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Are cheap washroom dispensers the most economical?8th of March 2012
In these harsh economic times, why should a washroom manager not simply equip his or her washroom with the cheapest products they can find? Washroom manufacturers give the case for low cost-in-use as opposed to low cost.
No-one likes to feel that they are throwing their profits down the toilet. So in these harsh economic times, many companies can be forgiven for deciding to shell out no more than is absolutely necessary on products such as toilet paper. The same goes for soap and hand towels. When times are tough it can be argued that the cheapest options should be the obvious choice so long as they do the job for which they are intended.
But washroom hygiene manufacturers will argue against this, claiming that the lowest-cost washroom products are not necessarily the most economical.
Among them is UK and Ireland sales director of Metsä Tissue Mark Dewick who maintains that buying the lowest-cost toilet rolls, hand towels and soaps can be a false economy. “The cheapest possible toilet rolls will probably offer fewer sheets per roll than price comparison products,” he points out. “They will also be of inferior quality, which means that users will be dissatisfied and more of the product will be required. Meanwhile, the roll itself will probably be made from inferior fibres with a high proportion of glue, which will result in a greater chance of plumbing blockages.”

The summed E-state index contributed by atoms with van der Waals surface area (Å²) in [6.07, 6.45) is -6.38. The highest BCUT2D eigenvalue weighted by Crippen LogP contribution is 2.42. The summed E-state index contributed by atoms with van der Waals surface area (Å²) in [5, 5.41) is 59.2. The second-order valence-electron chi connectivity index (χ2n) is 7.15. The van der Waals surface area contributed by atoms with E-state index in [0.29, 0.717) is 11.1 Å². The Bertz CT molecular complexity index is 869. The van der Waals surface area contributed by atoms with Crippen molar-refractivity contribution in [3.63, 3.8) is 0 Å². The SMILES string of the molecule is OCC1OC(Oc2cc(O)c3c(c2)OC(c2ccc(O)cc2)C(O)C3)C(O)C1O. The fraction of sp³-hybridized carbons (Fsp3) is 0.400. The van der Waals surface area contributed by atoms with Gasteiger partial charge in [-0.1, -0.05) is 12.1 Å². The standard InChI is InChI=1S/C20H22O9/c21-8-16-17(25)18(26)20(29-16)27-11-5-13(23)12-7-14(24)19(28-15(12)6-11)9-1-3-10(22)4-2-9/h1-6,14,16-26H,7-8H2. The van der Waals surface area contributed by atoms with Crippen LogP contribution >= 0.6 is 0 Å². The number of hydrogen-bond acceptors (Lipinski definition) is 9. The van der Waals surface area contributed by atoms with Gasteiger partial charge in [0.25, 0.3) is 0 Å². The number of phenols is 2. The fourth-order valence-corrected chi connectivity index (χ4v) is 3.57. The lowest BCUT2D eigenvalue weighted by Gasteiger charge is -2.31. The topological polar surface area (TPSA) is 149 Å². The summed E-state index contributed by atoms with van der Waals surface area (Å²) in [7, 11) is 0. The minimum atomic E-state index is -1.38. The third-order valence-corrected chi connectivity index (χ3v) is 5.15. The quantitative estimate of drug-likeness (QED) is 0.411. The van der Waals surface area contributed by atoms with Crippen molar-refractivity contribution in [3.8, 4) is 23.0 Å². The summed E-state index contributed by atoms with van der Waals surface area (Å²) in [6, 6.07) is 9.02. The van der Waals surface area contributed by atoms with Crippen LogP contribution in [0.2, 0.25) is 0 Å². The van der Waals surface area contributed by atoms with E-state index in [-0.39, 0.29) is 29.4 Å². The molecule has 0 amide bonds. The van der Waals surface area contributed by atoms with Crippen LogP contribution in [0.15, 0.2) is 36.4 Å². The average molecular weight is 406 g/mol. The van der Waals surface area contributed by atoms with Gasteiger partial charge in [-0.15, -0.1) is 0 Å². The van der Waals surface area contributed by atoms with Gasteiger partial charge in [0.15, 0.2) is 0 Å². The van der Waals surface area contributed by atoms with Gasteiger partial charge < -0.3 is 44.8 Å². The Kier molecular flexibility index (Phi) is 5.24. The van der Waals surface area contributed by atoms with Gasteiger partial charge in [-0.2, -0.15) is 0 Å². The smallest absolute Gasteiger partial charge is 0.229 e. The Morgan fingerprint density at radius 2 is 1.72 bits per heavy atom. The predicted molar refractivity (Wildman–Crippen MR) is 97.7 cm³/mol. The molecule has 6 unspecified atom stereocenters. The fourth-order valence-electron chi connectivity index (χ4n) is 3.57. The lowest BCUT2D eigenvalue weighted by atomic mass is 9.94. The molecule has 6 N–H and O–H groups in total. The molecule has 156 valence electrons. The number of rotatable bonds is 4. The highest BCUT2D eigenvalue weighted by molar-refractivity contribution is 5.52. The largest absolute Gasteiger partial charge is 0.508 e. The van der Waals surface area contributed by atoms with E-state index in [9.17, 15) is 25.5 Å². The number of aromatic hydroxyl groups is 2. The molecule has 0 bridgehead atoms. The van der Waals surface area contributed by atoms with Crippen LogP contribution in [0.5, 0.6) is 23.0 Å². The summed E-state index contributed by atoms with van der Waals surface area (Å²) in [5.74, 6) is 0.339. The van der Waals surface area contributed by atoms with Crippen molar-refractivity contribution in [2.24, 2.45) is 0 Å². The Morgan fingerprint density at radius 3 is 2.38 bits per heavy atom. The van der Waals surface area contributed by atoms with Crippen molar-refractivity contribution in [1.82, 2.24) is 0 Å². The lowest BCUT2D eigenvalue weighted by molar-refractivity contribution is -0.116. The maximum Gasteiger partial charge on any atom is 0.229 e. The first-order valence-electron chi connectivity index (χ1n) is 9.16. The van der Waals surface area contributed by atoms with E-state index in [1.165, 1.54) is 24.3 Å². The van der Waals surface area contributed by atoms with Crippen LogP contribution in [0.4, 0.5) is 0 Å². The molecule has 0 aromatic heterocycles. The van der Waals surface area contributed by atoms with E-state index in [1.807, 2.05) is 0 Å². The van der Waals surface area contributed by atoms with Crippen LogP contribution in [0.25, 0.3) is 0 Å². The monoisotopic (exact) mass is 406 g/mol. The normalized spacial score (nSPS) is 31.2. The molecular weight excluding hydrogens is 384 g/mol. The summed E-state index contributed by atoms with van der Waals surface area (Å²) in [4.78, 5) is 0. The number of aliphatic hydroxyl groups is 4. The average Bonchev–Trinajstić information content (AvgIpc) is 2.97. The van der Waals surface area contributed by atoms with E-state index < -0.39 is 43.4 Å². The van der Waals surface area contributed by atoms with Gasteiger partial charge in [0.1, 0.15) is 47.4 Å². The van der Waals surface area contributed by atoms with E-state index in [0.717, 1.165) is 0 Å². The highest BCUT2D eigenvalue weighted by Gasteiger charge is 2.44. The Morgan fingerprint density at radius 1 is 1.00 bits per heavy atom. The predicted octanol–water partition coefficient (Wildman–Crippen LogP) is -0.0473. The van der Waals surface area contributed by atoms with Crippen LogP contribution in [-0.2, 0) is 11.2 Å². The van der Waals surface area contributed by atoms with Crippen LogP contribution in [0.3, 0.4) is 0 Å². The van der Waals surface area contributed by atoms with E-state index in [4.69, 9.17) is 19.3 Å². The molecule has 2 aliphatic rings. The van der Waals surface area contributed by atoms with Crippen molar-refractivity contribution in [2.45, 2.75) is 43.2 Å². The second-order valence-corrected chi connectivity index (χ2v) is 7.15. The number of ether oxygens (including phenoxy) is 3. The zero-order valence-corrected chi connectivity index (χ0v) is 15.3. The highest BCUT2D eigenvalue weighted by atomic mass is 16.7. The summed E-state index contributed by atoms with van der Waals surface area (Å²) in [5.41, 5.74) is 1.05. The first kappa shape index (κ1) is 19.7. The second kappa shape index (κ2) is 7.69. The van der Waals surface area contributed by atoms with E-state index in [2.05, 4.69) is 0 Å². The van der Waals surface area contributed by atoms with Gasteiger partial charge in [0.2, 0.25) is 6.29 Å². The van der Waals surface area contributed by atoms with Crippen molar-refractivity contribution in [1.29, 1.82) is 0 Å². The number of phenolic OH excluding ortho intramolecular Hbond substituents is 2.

He claims that a good toilet roll or dispensing system will prevent the toilet roll from “running free” which can lead to over-consumption. Cost-effective hand towel systems should also help to manage consumption by preventing users from taking out more towels than they need, he says. “Dispensing systems will also protect against theft since they are often locked and vandal-proof, which means that further savings can be achieved.”
According to Dewick, a company can reduce its transport, storage, labour and administration costs by cutting consumption. “In addition an organisation’s reputation is enhanced by the quality of its washroom products, so the end result will be a higher footfall and more business for